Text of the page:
By now, it’s an observable fact: the accumulation of carbon dioxide in the atmosphere poses a serious threat to the environment. For the last decade, scientists have been working feverishly to develop cleaner sources of energy to help reduce the amount of CO₂ being added to the atmosphere—but it isn’t enough. Contemporary research and technology have fostered the idea of capturing carbon dioxide directly from the air as a way to achieve a cleaner environment.
The development and, more importantly, implementation of clean energy sources will take time. Unfortunately, it may take more time than we, as a species, can afford. Companies, such as Carbon Engineering, are seeking more aggressive methods of removing CO₂ from the atmosphere to stall global warming. Direct air capture appears to be the only feasible way of removing the emissions of portable carbon dioxide sources like cars, trains and planes which account for 60% of the CO₂ in the air.
Trees and plants perform a similar function to air capture: they take in carbon dioxide and release oxygen. However, in order to plant enough trees to reverse the build-up of CO₂, the amount of forested land would have to increase by a factor of 1,000. This would require repurposing viable agricultural acreage. Direct air capture can extract far more carbon dioxide than a one-acre tract of botanical land and can be installed in areas that have no agricultural potential, such as deserts.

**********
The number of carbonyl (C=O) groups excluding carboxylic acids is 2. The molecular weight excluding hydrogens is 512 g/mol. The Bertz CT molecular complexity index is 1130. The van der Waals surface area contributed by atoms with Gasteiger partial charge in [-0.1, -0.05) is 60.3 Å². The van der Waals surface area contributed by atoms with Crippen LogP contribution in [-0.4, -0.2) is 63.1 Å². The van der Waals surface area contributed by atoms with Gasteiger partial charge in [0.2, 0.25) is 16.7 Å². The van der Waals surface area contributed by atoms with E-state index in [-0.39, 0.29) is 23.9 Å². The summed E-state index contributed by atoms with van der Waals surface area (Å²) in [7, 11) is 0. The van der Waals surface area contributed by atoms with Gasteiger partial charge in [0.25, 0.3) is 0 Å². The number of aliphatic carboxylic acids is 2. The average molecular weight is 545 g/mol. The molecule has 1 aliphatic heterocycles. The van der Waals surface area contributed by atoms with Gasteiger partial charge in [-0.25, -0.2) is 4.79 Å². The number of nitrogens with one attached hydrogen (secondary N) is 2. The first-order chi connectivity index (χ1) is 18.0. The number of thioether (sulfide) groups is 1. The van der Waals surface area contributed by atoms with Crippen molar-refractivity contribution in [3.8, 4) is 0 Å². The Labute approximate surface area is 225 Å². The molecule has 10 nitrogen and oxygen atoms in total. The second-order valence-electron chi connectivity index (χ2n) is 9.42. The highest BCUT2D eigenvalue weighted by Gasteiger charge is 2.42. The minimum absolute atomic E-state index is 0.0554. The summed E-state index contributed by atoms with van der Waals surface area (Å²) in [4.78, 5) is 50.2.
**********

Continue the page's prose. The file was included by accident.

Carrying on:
A prototype air capturing device has already been put to work at the University of Calgary. Air currents enter one end of the machine and pass over tightly corrugated PVC sheets which are saturated in a carbon dioxide absorbing solution. The packing material is shaped in a way that disturbs the air and ensures maximum surface exposure with the liquid. Once the air passes all the way through the prototype scrubber, more than 80% of the carbon dioxide has been removed and converted into carbonate salt. The prototype in Calgary currently collects more than 100 kilos of carbon dioxide every day. The prototype technology could be scaled up to 20,000 times the current size without making any major adjustments. At such a scale, the air capturing fans would be able to remove emissions from 300,000 cars per year.
Air capturing has the added benefit of a usable by-product. The carbonate salts collected can be combined with hydrogen to produce hydrocarbons, such as gas and jet fuel. In essence, a scaled up air capturing system would have an overall ecological function that resembled the lifecycle of H₂O. Just as water evaporates, rises to the upper atmosphere, condenses and comes back down as rain; the hydrocarbons would be burned as fuel, released to the atmosphere as CO₂, which is then collected by air capturing arrays and condensed again into carbonate for re-use.
While plants and trees are still effective in extracting carbon dioxide from the atmosphere, the amount of CO₂ that humanity introduces into the atmosphere on a daily basis is more than the combined power of earth’s vegetation could handle. An industrial sized cleaning solution seems to be a viable option in stemming the river of damaging pollutants currently being introduced to the environment.